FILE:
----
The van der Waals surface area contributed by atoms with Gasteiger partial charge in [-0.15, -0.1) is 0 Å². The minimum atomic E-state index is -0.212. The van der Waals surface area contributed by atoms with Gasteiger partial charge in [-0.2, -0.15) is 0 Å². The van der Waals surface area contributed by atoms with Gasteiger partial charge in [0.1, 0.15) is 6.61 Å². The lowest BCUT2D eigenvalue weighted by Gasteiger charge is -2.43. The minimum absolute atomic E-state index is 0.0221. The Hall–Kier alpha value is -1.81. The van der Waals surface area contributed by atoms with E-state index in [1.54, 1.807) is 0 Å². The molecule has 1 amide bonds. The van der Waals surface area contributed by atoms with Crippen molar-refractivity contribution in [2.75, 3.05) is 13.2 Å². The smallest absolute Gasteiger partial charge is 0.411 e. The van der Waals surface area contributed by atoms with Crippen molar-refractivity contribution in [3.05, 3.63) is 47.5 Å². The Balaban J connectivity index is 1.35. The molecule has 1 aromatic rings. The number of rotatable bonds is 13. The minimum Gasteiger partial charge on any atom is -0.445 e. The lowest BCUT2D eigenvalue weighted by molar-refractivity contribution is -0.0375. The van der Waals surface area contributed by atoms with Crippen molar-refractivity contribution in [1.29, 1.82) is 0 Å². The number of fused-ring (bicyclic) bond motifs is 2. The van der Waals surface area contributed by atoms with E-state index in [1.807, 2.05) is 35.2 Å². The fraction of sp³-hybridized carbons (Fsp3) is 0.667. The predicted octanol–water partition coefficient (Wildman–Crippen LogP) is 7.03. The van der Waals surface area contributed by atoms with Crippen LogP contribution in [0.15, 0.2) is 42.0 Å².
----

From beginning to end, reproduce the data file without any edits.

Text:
The van der Waals surface area contributed by atoms with Gasteiger partial charge in [-0.15, -0.1) is 0 Å². The minimum atomic E-state index is -0.212. The van der Waals surface area contributed by atoms with Gasteiger partial charge in [-0.2, -0.15) is 0 Å². The van der Waals surface area contributed by atoms with Gasteiger partial charge in [0.1, 0.15) is 6.61 Å². The lowest BCUT2D eigenvalue weighted by Gasteiger charge is -2.43. The minimum absolute atomic E-state index is 0.0221. The Hall–Kier alpha value is -1.81. The van der Waals surface area contributed by atoms with E-state index in [1.54, 1.807) is 0 Å². The molecule has 1 amide bonds. The van der Waals surface area contributed by atoms with Crippen molar-refractivity contribution in [2.75, 3.05) is 13.2 Å². The smallest absolute Gasteiger partial charge is 0.411 e. The van der Waals surface area contributed by atoms with Crippen molar-refractivity contribution in [3.05, 3.63) is 47.5 Å². The Balaban J connectivity index is 1.35. The molecule has 1 aromatic rings. The number of rotatable bonds is 13. The minimum Gasteiger partial charge on any atom is -0.445 e. The lowest BCUT2D eigenvalue weighted by molar-refractivity contribution is -0.0375. The van der Waals surface area contributed by atoms with Crippen molar-refractivity contribution in [1.29, 1.82) is 0 Å². The number of fused-ring (bicyclic) bond motifs is 2. The van der Waals surface area contributed by atoms with E-state index in [1.807, 2.05) is 35.2 Å². The fraction of sp³-hybridized carbons (Fsp3) is 0.667. The predicted octanol–water partition coefficient (Wildman–Crippen LogP) is 7.03. The van der Waals surface area contributed by atoms with Crippen LogP contribution in [0.15, 0.2) is 42.0 Å².